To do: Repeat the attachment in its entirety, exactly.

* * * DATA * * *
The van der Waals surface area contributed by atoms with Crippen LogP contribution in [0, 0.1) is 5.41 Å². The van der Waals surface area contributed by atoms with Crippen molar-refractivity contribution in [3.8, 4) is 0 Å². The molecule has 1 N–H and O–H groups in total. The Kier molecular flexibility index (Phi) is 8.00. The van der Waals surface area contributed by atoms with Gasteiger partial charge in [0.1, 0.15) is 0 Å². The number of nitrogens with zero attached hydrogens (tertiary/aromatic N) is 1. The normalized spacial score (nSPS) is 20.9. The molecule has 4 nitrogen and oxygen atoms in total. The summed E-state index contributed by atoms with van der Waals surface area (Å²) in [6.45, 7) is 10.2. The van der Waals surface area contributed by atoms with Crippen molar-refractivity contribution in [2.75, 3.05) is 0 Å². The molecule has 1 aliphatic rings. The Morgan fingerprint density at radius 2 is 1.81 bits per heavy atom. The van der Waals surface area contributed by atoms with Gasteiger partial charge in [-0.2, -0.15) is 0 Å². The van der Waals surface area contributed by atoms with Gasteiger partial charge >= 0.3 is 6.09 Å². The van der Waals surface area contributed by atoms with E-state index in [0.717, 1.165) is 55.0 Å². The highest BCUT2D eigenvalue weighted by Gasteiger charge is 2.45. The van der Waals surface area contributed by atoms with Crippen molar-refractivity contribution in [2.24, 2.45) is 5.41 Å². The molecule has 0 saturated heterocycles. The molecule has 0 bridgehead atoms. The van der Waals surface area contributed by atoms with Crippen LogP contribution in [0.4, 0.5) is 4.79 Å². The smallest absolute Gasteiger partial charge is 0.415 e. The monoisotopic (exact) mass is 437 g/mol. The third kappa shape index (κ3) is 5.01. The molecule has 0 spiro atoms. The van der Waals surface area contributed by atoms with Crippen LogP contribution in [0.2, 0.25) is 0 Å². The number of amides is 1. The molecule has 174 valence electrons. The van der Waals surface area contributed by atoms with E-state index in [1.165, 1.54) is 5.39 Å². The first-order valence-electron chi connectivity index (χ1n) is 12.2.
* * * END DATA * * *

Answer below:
The van der Waals surface area contributed by atoms with Crippen LogP contribution in [0, 0.1) is 5.41 Å². The van der Waals surface area contributed by atoms with Crippen molar-refractivity contribution in [3.8, 4) is 0 Å². The molecule has 1 N–H and O–H groups in total. The Kier molecular flexibility index (Phi) is 8.00. The van der Waals surface area contributed by atoms with Gasteiger partial charge in [0.1, 0.15) is 0 Å². The number of nitrogens with zero attached hydrogens (tertiary/aromatic N) is 1. The normalized spacial score (nSPS) is 20.9. The molecule has 4 nitrogen and oxygen atoms in total. The summed E-state index contributed by atoms with van der Waals surface area (Å²) in [6.45, 7) is 10.2. The van der Waals surface area contributed by atoms with Crippen molar-refractivity contribution in [2.75, 3.05) is 0 Å². The molecule has 1 aliphatic rings. The Morgan fingerprint density at radius 2 is 1.81 bits per heavy atom. The van der Waals surface area contributed by atoms with Gasteiger partial charge in [-0.2, -0.15) is 0 Å². The van der Waals surface area contributed by atoms with Gasteiger partial charge >= 0.3 is 6.09 Å². The van der Waals surface area contributed by atoms with E-state index in [0.717, 1.165) is 55.0 Å². The highest BCUT2D eigenvalue weighted by Gasteiger charge is 2.45. The van der Waals surface area contributed by atoms with Crippen molar-refractivity contribution in [2.24, 2.45) is 5.41 Å². The molecule has 0 saturated heterocycles. The molecule has 0 bridgehead atoms. The van der Waals surface area contributed by atoms with Crippen LogP contribution in [0.4, 0.5) is 4.79 Å². The smallest absolute Gasteiger partial charge is 0.415 e. The monoisotopic (exact) mass is 437 g/mol. The third kappa shape index (κ3) is 5.01. The molecule has 0 spiro atoms. The van der Waals surface area contributed by atoms with Crippen LogP contribution in [0.2, 0.25) is 0 Å². The number of amides is 1. The molecule has 174 valence electrons. The van der Waals surface area contributed by atoms with E-state index in [1.165, 1.54) is 5.39 Å². The first-order valence-electron chi connectivity index (χ1n) is 12.2.